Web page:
When out in the woods or fields looking for food, hunters had to be hyper-alert, totally attentive, otherwise they'd miss the food that might have been right under their noses.  It seems that while fasting may slow down our physical metabolism, in some way it helps us to become more astute, better at hearing, better at seeing. Our survival depended on it.

Many great saints were fast-ers and as a result their inner spiritual capacities were heightened and honed. St. Seraphim of Sarov was a Russian hermit who lived in the forest for decades. When he came out of his reclusion and the long solitary fasting, he was thronged with people, greeting each of them individually as, "My joy!" What did he see in them that we usually miss about newcomers and strangers? Perhaps for his fasting, he was able to see their souls, pregnant with God-presence and energy. 

When St. Maximilian Kolbe was put in the Nazi starvation bunker, he led his fellow prisoners in the singing of hymns to the Mother of God. Imagine through starvation, having the presence of mind to ward off madness and to sing to heaven. It was the Nazi guards, not Maximilian, who became mad - so crazed by the priest's enduring song that they had to finish him off with carbolic acid. 

So what's the point? I suppose just to consider these things as Lent draws near. Maybe the young Greek monk was correct in his observation of Western Christians and we can do something personal to turn that around. But whatever we do we must do it for the Lord. Religions are susceptible to minimalism, the nasty spiritual disease which insults God and makes religion look ridiculous.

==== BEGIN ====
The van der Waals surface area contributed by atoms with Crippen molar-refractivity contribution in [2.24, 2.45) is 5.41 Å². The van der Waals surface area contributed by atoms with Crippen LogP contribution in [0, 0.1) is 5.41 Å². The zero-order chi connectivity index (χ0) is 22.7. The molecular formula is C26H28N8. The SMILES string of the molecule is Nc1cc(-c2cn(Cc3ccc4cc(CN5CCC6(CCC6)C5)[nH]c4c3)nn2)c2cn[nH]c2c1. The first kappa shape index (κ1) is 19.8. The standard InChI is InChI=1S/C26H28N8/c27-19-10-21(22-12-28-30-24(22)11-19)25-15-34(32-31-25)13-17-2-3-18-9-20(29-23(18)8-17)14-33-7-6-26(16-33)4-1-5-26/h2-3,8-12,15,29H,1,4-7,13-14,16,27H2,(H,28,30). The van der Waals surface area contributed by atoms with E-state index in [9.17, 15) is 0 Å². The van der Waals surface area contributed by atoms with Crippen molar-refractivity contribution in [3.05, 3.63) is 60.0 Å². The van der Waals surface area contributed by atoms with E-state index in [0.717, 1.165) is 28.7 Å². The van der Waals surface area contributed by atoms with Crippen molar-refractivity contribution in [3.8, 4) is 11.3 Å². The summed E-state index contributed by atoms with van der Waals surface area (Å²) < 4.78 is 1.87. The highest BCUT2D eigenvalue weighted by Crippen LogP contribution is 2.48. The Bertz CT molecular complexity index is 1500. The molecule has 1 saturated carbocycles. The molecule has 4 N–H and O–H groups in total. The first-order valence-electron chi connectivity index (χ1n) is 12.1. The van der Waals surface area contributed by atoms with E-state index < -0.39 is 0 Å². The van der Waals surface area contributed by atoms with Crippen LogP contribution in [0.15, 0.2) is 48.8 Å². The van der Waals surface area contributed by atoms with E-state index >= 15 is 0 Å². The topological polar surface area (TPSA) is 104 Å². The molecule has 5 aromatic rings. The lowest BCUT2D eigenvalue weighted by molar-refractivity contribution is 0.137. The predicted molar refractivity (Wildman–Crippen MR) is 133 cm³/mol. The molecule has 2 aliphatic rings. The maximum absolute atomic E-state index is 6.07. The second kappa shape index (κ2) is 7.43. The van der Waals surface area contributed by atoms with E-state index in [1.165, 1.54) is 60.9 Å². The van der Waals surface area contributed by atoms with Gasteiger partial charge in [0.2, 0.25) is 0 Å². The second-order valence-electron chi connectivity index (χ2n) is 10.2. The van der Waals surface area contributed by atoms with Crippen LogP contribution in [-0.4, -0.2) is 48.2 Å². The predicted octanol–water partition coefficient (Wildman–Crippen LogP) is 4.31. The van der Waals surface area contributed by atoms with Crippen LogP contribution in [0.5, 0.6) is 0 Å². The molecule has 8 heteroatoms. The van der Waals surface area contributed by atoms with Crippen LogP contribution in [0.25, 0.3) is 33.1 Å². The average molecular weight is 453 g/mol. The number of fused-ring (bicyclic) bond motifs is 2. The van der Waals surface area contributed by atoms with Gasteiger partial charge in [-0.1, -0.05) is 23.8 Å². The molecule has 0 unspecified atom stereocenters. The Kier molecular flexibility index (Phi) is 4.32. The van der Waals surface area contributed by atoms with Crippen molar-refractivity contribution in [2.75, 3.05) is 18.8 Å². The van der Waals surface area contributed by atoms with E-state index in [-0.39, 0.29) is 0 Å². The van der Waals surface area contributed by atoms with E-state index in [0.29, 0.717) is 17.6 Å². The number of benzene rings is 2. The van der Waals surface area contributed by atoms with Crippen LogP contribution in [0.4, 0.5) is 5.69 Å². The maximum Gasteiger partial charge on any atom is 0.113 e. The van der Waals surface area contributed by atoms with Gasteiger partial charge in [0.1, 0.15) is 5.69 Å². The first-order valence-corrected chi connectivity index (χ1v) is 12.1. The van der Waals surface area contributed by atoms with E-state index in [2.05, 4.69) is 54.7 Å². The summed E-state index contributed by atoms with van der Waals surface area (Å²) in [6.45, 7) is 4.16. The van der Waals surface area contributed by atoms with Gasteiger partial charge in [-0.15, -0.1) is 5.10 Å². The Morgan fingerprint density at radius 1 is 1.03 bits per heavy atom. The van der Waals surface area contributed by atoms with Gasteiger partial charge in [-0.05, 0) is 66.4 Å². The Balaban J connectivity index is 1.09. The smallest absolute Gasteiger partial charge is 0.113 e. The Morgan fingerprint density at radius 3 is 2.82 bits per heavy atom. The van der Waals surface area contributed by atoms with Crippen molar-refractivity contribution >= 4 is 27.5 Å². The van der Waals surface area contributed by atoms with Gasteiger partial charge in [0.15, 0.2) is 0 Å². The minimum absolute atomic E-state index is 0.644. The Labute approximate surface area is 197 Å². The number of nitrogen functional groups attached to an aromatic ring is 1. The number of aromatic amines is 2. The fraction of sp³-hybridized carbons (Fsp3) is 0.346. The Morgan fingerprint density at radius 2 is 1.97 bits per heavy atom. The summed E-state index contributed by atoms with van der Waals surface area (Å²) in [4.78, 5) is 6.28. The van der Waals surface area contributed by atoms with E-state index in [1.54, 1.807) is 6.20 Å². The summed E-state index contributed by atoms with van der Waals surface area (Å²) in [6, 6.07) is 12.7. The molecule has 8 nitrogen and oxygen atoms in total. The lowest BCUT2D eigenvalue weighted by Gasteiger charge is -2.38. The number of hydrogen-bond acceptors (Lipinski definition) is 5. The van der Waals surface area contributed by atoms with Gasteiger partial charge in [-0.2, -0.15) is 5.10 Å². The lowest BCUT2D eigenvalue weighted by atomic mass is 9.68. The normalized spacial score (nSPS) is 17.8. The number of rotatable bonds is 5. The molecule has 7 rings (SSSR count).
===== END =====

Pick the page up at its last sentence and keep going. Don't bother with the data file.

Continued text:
As a newly ordained deacon I was sent to a comfortable parish with a large rectory. On Ash Wednesday (a no-meat day) a huge platter of seafood came out of the kitchen for the clergy: clams, mussels, lobster, shrimp, crab, scallops. The pastor was delighted and at once told the cook, "This is delicious, make sure we have this again for Good Friday." Oh, we can do better. Let's be done with religious formalities, empty of spirit.


6 comments:

  1. This is a real Lenten energizer for me. Your right! In the last few years, prayer and fasting have not been well planned on my part. When I fasted, I felt God knew I was sincere about lent and I did feel so good and powerful. Grateful for this gift you have.

    ReplyDelete
  2. I don't know how you do it, but you've made fasting sound enticing. All we need is some education and it all makes sense.

    ReplyDelete
    Replies
    1. "All we need is some education." I'm glad for the connection and for your docility - which comes from the Latin word "docere" and means "to teach". A docile person is someone who simply allows himself/herself to be taught. Bless your Lent!

      Delete
  3. For the past several years, you have offered us some sort of journey through Lent in preparation for Easter and the Risen Lord. I can see that this year will be no different. I confess that by making some sacrifices and by doing serious reflection, it makes a difference in my life. There is an anticipation that comes with Lenten preparation that makes Easter Sunday more meaningful than a basket full of chocolate eggs and an obligatory trip to Church. I fee the difference and I implore more people out there to truly take advantage of the blog posts. It will change your inner self.

    ReplyDelete
  4. A couple of weeks ago I had an idea to help us travel through Lent. I talked with a good friend about it and am soooooo excited about this. A real challenge for me. Stay tuned! Bless your Lent, Sarah!

    ReplyDelete